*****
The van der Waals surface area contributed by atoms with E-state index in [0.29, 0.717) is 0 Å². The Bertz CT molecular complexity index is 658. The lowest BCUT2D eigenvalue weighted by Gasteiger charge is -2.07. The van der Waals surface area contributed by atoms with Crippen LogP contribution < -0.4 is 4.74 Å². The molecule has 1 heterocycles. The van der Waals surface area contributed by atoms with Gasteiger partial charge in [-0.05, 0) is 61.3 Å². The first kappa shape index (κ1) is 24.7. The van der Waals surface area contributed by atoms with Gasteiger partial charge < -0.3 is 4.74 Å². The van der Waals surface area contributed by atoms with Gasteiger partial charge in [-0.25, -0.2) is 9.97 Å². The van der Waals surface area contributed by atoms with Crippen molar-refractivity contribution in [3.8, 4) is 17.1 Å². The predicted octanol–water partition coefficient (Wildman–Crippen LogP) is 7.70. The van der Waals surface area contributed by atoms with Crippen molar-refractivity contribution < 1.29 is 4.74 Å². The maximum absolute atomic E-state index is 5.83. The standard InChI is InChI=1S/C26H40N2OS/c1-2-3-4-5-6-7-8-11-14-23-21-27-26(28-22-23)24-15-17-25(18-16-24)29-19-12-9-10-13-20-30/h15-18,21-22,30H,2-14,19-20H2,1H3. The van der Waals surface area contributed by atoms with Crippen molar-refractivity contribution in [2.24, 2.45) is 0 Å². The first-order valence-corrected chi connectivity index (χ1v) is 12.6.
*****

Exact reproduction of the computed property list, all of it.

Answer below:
The van der Waals surface area contributed by atoms with E-state index in [0.29, 0.717) is 0 Å². The Bertz CT molecular complexity index is 658. The lowest BCUT2D eigenvalue weighted by Gasteiger charge is -2.07. The van der Waals surface area contributed by atoms with Crippen LogP contribution < -0.4 is 4.74 Å². The molecule has 1 heterocycles. The van der Waals surface area contributed by atoms with Gasteiger partial charge in [-0.05, 0) is 61.3 Å². The first kappa shape index (κ1) is 24.7. The van der Waals surface area contributed by atoms with Gasteiger partial charge < -0.3 is 4.74 Å². The van der Waals surface area contributed by atoms with Gasteiger partial charge in [-0.25, -0.2) is 9.97 Å². The van der Waals surface area contributed by atoms with Crippen molar-refractivity contribution in [3.8, 4) is 17.1 Å². The predicted octanol–water partition coefficient (Wildman–Crippen LogP) is 7.70. The van der Waals surface area contributed by atoms with Crippen molar-refractivity contribution < 1.29 is 4.74 Å². The maximum absolute atomic E-state index is 5.83. The standard InChI is InChI=1S/C26H40N2OS/c1-2-3-4-5-6-7-8-11-14-23-21-27-26(28-22-23)24-15-17-25(18-16-24)29-19-12-9-10-13-20-30/h15-18,21-22,30H,2-14,19-20H2,1H3. The van der Waals surface area contributed by atoms with Crippen molar-refractivity contribution in [2.24, 2.45) is 0 Å². The first-order valence-corrected chi connectivity index (χ1v) is 12.6.